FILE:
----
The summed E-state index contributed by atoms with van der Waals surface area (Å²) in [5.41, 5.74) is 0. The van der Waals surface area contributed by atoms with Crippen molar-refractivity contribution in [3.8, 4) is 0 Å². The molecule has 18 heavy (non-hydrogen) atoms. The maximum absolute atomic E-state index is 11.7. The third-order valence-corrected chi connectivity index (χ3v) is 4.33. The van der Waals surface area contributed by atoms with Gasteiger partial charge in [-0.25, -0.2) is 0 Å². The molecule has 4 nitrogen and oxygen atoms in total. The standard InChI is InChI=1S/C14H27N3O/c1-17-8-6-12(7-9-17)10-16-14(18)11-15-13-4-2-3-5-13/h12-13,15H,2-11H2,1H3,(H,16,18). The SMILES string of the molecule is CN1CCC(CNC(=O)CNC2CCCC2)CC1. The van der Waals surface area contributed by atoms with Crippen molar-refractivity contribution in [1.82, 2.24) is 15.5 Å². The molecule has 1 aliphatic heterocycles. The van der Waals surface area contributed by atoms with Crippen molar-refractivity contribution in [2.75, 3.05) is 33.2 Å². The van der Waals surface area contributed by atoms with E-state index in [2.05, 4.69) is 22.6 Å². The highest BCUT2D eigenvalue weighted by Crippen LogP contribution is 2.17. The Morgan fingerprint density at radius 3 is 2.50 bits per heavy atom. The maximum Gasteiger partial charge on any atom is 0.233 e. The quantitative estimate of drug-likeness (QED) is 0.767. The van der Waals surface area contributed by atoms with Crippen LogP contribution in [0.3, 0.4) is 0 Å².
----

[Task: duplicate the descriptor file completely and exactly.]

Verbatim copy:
The summed E-state index contributed by atoms with van der Waals surface area (Å²) in [5.41, 5.74) is 0. The van der Waals surface area contributed by atoms with Crippen molar-refractivity contribution in [3.8, 4) is 0 Å². The molecule has 18 heavy (non-hydrogen) atoms. The maximum absolute atomic E-state index is 11.7. The third-order valence-corrected chi connectivity index (χ3v) is 4.33. The van der Waals surface area contributed by atoms with Gasteiger partial charge in [-0.25, -0.2) is 0 Å². The molecule has 4 nitrogen and oxygen atoms in total. The standard InChI is InChI=1S/C14H27N3O/c1-17-8-6-12(7-9-17)10-16-14(18)11-15-13-4-2-3-5-13/h12-13,15H,2-11H2,1H3,(H,16,18). The SMILES string of the molecule is CN1CCC(CNC(=O)CNC2CCCC2)CC1. The van der Waals surface area contributed by atoms with Crippen molar-refractivity contribution in [1.82, 2.24) is 15.5 Å². The molecule has 1 aliphatic heterocycles. The van der Waals surface area contributed by atoms with Crippen molar-refractivity contribution in [2.75, 3.05) is 33.2 Å². The van der Waals surface area contributed by atoms with E-state index in [2.05, 4.69) is 22.6 Å². The highest BCUT2D eigenvalue weighted by Crippen LogP contribution is 2.17. The Morgan fingerprint density at radius 3 is 2.50 bits per heavy atom. The maximum Gasteiger partial charge on any atom is 0.233 e. The quantitative estimate of drug-likeness (QED) is 0.767. The van der Waals surface area contributed by atoms with Crippen LogP contribution in [0.3, 0.4) is 0 Å².